Making Every Contact Count
The only way to really understand networking is to immerse yourself in the medium. Take Web 2.0, for instance, and the revolution we’re seeing in social media. First popularized by our kids, sites like MySpace and Facebook have millions of users. And now adults are networking through these sites as they sport sophisticated interactive technologies, far beyond what is seen on sites like LinkedIn.
But technology rarely enhances the quality of interactions, it tends only to enhance the quantity. People often act differently when interacting with their computer screen. If you really want to make the most of a networking experience, nothing can replace the depth of a face-to-face experience.
To prepare for a face-to-face event, we offer this networking checklist from former WPI Venture Forum board member Alan Glou.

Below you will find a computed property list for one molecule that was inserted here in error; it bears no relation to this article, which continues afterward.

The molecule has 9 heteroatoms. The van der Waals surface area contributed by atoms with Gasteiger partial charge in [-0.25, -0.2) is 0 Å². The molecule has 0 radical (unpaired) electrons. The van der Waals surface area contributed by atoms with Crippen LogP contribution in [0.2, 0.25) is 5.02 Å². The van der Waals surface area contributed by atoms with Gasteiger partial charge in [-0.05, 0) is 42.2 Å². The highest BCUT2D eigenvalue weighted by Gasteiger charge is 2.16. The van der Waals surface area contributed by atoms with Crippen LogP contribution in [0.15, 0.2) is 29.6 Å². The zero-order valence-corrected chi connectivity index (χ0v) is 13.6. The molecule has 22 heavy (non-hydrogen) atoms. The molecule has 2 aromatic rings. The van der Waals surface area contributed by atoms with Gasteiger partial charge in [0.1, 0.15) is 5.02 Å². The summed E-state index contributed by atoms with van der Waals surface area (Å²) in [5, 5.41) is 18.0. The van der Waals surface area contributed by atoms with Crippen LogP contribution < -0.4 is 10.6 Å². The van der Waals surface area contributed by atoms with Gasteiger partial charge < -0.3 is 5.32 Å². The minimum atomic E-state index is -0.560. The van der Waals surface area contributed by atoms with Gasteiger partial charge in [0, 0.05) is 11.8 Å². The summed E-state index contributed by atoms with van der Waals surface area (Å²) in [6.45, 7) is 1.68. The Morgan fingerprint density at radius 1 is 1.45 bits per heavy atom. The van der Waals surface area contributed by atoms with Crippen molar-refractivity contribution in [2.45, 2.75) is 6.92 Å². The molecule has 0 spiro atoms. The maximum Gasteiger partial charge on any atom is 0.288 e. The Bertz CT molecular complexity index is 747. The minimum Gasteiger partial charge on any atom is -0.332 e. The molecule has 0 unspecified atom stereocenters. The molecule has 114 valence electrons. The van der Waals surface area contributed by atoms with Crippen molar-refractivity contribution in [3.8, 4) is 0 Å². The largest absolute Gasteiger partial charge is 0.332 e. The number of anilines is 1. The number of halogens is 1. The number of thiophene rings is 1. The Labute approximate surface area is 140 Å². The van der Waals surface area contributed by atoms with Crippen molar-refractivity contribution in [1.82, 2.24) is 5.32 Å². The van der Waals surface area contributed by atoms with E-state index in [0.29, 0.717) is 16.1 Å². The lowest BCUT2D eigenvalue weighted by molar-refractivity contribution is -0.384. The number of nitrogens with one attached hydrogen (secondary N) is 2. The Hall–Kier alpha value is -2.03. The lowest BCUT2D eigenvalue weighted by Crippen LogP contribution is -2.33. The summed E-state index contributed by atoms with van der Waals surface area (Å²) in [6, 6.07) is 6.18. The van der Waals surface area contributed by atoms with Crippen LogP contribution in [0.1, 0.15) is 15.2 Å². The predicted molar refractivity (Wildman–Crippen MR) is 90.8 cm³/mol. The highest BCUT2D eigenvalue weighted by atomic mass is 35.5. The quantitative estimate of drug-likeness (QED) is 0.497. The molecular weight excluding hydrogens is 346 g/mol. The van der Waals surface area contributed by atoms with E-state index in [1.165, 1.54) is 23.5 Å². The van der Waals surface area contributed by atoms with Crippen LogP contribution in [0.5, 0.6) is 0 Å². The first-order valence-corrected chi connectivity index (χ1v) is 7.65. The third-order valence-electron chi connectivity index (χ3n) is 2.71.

• Maintain a special briefcase or box in your car for access to your marketing material, including business cards and resumes.
• Keep your networking time focused on the kind of events that will attract prospective customers and/or the people they network with.
• Wear your nametag on the right side of your jacket for easy reading.
• Offer your card and ask for the other person’s card when meeting.
• Write comments, key reminders about that person on the back of the card.
• Process cards and notes immediately upon returning to your office.
• Prepare and practice your “Elevator Speech” – a one minute overview of yourself and what you can do for someone.
• Participate responsible in at least one committee of every organization you join.
• Say “yes” if asked whether you will speak before a group.
• Freely share your good ideas with others. People will be inclined to share back.
• Use your ears more than your mouth. Listening, showing interest rewards more than dominating the conversation.
• Try to have someone introduce you; this breaks the ice much faster.